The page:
– From the day it first appeared in 1909, the Lincoln cent has been an extremely popular coin. Newspapers heralded the release of the new coin and the public responded with unprecedented excitement. The coin represented a step into the modern age for circulating U.S. coinage.
The first coin to honor a great American leader
For more than a hundred years, America’s circulating coin designs had held to a tradition of depicting representations of Liberty on the obverse. However, by the 1909 centennial of Abraham Lincoln’s birth, the idea of honoring an actual person had gained acceptance. So, the Lincoln cent became the first regular-issue U.S. coin to depict an actual person, rather than an allegorical figure.
When the Lincoln cent was released in August 1909, no one was prepared for the level of public demand. People formed long lines at banks and sub-treasury offices in their eagerness to get the new coins. And, even though the distribution points limited the number available to each person, signs soon appeared to announce “no more Lincoln pennies.”
Designer Victor David Brenner and his infamous initials
Almost every coin collector knows about the controversy surrounding the initials of Victor David Brenner, designer of the Lincoln cent. After the Lincoln cent’s debut, journalists seized upon his initials on the reverse – V.D.B. – as egotism on the designer’s part. The prominence of the initials was widely criticized in the media. So, just days after the coin’s release, production was halted and new coins, minus the V.D.B., were released.
Errors & varieties create collector excitement
Over the course of the last century, several have come out of the Lincoln cent series. Collector favorites include the 1955 Doubled Die Obverse and the 1922 Plain cent (struck at the Denver Mint without a mint mark). Large- and Small-Date varieties were issued in 1960, 1970 and 1982.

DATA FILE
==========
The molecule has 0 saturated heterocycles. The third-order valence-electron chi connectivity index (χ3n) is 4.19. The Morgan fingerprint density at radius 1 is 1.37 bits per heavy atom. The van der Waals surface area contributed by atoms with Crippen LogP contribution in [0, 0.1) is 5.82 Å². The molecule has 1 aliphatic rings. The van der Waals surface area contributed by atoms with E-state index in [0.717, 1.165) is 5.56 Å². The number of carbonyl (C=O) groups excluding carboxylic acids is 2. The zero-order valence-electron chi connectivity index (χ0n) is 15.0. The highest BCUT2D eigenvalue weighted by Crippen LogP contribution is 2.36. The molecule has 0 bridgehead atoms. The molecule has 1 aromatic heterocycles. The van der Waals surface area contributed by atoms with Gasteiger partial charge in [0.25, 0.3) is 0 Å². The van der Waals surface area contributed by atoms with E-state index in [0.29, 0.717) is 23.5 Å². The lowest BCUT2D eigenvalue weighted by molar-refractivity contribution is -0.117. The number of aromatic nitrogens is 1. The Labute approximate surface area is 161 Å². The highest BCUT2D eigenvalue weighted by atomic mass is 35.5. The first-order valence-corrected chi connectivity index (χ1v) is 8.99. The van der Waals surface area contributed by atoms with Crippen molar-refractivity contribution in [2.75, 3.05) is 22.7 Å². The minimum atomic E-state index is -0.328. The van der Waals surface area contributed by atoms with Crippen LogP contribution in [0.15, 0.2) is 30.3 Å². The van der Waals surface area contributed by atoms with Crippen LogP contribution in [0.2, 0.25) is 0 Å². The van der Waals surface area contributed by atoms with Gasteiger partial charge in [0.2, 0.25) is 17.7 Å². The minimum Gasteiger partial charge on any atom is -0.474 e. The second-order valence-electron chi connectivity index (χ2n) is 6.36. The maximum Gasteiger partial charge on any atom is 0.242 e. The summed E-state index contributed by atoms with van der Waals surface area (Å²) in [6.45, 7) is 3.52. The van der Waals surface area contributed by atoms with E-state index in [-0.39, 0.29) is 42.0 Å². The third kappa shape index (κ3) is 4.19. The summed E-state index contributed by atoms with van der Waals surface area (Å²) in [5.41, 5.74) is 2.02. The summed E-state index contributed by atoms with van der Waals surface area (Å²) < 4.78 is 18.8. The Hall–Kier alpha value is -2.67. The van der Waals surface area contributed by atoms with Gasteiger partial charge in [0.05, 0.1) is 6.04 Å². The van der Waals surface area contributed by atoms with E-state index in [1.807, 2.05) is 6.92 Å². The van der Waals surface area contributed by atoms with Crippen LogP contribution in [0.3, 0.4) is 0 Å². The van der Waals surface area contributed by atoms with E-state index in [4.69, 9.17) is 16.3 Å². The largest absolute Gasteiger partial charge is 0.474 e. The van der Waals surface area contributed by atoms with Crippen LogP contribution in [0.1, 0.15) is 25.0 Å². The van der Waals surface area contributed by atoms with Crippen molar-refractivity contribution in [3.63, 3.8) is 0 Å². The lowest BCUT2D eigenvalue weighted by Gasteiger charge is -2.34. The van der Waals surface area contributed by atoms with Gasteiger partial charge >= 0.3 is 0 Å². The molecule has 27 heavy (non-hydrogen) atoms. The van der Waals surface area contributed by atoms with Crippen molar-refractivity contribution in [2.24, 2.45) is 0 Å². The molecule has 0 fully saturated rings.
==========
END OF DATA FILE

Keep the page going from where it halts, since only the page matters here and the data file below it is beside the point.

Reverse designs spanning more than a century
Brenner’s original reverse design featured a simple, yet bold inscription of one cent, framed by two stylized ears of wheat. The “Wheatie” reverse was used through 1958. Then, in 1959 for the 150th anniversary of Lincoln’s birth (and the 50th anniversary of the Lincoln cent) it was decided to redesign the reverse. The new design, used until 2009, featured the Lincoln Memorial.
In 2009, to celebrate both the bicentennial of Lincoln’s birth and 100 years of the Lincoln cent, the U.S. Mint issued four new reverse designs representing four major stages of the 16th president’s life. The unique reverses honored Lincoln’s birthplace, formative years, professional life and presidency. Then, in 2010, a new ongoing reverse was issued featuring the Union Shield.
Special mint mark issues
More recently, special mint marks have been adorning the Lincoln cent. In 2017, to honor the 225th anniversary of the U.S. Mint, the Philadelphia Mint struck cents with a “P” mint mark. This was a first – past Lincoln cents from Philadelphia bore no mint mark. And in 2019, in celebration of the 110th anniversary of the Lincoln cent, three unique, special-issue “W” mint mark cents were issued by the West Point Mint.
If you’d like to keep track of your collection, we recommend using our handy online checklist. And, to teach the younger generation more about the beloved Lincoln cent, we’ve created a lesson plan and collecting card for you!